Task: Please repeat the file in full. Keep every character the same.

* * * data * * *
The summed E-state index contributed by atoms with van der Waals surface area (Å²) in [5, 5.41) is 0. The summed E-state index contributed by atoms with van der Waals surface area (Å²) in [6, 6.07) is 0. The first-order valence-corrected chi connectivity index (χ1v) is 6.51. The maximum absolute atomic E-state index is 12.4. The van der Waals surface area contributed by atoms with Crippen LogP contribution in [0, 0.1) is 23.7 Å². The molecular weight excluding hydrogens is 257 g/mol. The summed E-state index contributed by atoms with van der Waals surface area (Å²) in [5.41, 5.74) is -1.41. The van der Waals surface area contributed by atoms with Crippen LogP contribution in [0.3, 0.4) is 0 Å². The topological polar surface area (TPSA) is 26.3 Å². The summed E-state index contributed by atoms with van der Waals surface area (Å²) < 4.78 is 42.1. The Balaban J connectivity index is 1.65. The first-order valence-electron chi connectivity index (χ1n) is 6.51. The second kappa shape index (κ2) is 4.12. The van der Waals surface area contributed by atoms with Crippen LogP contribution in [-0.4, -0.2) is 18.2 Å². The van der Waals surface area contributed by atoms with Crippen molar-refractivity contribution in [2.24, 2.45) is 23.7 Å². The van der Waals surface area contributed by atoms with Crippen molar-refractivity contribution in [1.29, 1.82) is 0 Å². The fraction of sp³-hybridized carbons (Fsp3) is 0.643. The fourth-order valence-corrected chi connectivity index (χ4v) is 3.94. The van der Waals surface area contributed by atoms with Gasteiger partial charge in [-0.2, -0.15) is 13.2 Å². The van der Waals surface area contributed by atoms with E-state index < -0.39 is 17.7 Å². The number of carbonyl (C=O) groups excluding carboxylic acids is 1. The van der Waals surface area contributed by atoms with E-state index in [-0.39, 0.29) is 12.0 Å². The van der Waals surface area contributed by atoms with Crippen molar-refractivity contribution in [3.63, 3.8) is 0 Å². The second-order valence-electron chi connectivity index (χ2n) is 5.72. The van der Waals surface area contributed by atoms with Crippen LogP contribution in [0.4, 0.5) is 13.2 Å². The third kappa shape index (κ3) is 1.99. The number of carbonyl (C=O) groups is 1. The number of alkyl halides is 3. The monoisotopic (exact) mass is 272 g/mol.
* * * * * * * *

The summed E-state index contributed by atoms with van der Waals surface area (Å²) in [5, 5.41) is 0. The summed E-state index contributed by atoms with van der Waals surface area (Å²) in [6, 6.07) is 0. The first-order valence-corrected chi connectivity index (χ1v) is 6.51. The maximum absolute atomic E-state index is 12.4. The van der Waals surface area contributed by atoms with Crippen LogP contribution in [0, 0.1) is 23.7 Å². The molecular weight excluding hydrogens is 257 g/mol. The summed E-state index contributed by atoms with van der Waals surface area (Å²) in [5.41, 5.74) is -1.41. The van der Waals surface area contributed by atoms with Crippen LogP contribution in [0.3, 0.4) is 0 Å². The topological polar surface area (TPSA) is 26.3 Å². The summed E-state index contributed by atoms with van der Waals surface area (Å²) < 4.78 is 42.1. The Balaban J connectivity index is 1.65. The first-order valence-electron chi connectivity index (χ1n) is 6.51. The second kappa shape index (κ2) is 4.12. The van der Waals surface area contributed by atoms with Crippen LogP contribution in [-0.4, -0.2) is 18.2 Å². The van der Waals surface area contributed by atoms with Crippen molar-refractivity contribution in [2.24, 2.45) is 23.7 Å². The van der Waals surface area contributed by atoms with Crippen molar-refractivity contribution in [1.29, 1.82) is 0 Å². The fraction of sp³-hybridized carbons (Fsp3) is 0.643. The fourth-order valence-corrected chi connectivity index (χ4v) is 3.94. The van der Waals surface area contributed by atoms with Gasteiger partial charge in [-0.2, -0.15) is 13.2 Å². The van der Waals surface area contributed by atoms with E-state index < -0.39 is 17.7 Å². The number of carbonyl (C=O) groups excluding carboxylic acids is 1. The van der Waals surface area contributed by atoms with E-state index in [-0.39, 0.29) is 12.0 Å². The van der Waals surface area contributed by atoms with Crippen molar-refractivity contribution in [3.63, 3.8) is 0 Å². The second-order valence-electron chi connectivity index (χ2n) is 5.72. The van der Waals surface area contributed by atoms with Crippen LogP contribution in [0.4, 0.5) is 13.2 Å². The third kappa shape index (κ3) is 1.99. The number of carbonyl (C=O) groups is 1. The number of alkyl halides is 3. The monoisotopic (exact) mass is 272 g/mol.